Job posting stated, “Must have strong entertainment news background and/or VERY strong social media following (300,000 followers minimum)”
The National Academy of Television Arts & Sciences apparently knew what they were getting into when they hired four social media hosts for their red carpet coverage of Sunday's Daytime Emmy Awards. The initial job posting for the hosting position, obtained by TheWrap, was worded in such a way that people who knew nothing about daytime television were still qualified to host.
The position paid $1,000 per day, for 12 hours of work. Seeking Millennials (ages 18-35), there was only one job requirement: “Must have strong entertainment news background and/or VERY [emphasis theirs] strong social media following (300,000 followers minimum).”
It seems that NATAS thought that people with a major social following would bring more viewers to the online stream of the show. If that did happen, they might be regretting their decisions even more. Everyone from fans to the media and the stars themselves came out against the hosts immediately, calling the two-hour red carpet show a disaster.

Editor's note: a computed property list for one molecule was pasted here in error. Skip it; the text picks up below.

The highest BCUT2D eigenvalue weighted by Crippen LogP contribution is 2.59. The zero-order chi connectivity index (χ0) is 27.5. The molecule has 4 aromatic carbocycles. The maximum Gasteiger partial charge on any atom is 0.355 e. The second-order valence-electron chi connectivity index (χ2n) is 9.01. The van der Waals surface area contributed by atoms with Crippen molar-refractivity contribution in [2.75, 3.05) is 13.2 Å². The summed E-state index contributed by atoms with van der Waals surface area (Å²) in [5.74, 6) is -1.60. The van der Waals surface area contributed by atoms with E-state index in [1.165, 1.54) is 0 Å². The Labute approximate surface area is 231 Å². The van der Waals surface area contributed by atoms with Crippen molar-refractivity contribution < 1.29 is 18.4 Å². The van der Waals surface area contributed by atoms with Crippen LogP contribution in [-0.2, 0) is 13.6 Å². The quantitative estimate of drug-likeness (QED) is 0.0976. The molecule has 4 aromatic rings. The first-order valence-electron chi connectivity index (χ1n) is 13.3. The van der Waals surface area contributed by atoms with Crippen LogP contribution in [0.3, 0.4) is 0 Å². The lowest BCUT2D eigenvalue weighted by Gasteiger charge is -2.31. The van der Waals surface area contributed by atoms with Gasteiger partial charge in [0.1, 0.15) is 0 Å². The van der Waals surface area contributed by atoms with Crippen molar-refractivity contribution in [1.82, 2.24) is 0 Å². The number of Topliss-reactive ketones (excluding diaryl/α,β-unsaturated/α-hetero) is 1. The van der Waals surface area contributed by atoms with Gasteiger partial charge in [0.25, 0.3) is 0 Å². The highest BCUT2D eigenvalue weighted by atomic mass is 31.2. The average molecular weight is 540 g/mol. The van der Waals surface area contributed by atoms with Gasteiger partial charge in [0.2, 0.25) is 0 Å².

The hosts were slammed for not knowing anything about the nominees, despite NATAS announcing Brittany Furlan, Lauren Elizabeth, Jessica Harlow, and Meghan Rosette as social media hosts on June 18. Nominees were initially announced May 1, so there was time to learn before Sunday's livestream of the event.
Brittany Furlan uploaded a behind-the-scenes video on Monday where she admitted that she didn't know who anyone was before, during, and after the Red Carpet show. At one point, she said that producers had promised to help the social media hosts out during the broadcast by telling them who everyone was before they interview them, but this clearly didn't work out as planned.
With four host slots available, it's inexplicable why the National Academy of Television Arts & Sciences didn't go with two candidates from each side of their “and/or.” Hiring four people with no hosting experience, and no apparent knowledge of daytime television or its stars could only lead to one inevitable outcome, and it was witnessed Sunday.
What happened to that “strong entertainment news background” requirement? Having just one host with this background would have added credibility to the proceedings, and given the flummoxed stars someone they could be more comfortable talking to.
NATAS has not yet responded to TheWrap's repeated requests for comment via email and phone. Reps for Furlan have not yet responded to TheWrap's request for comment.
See an official job posting for the gig below: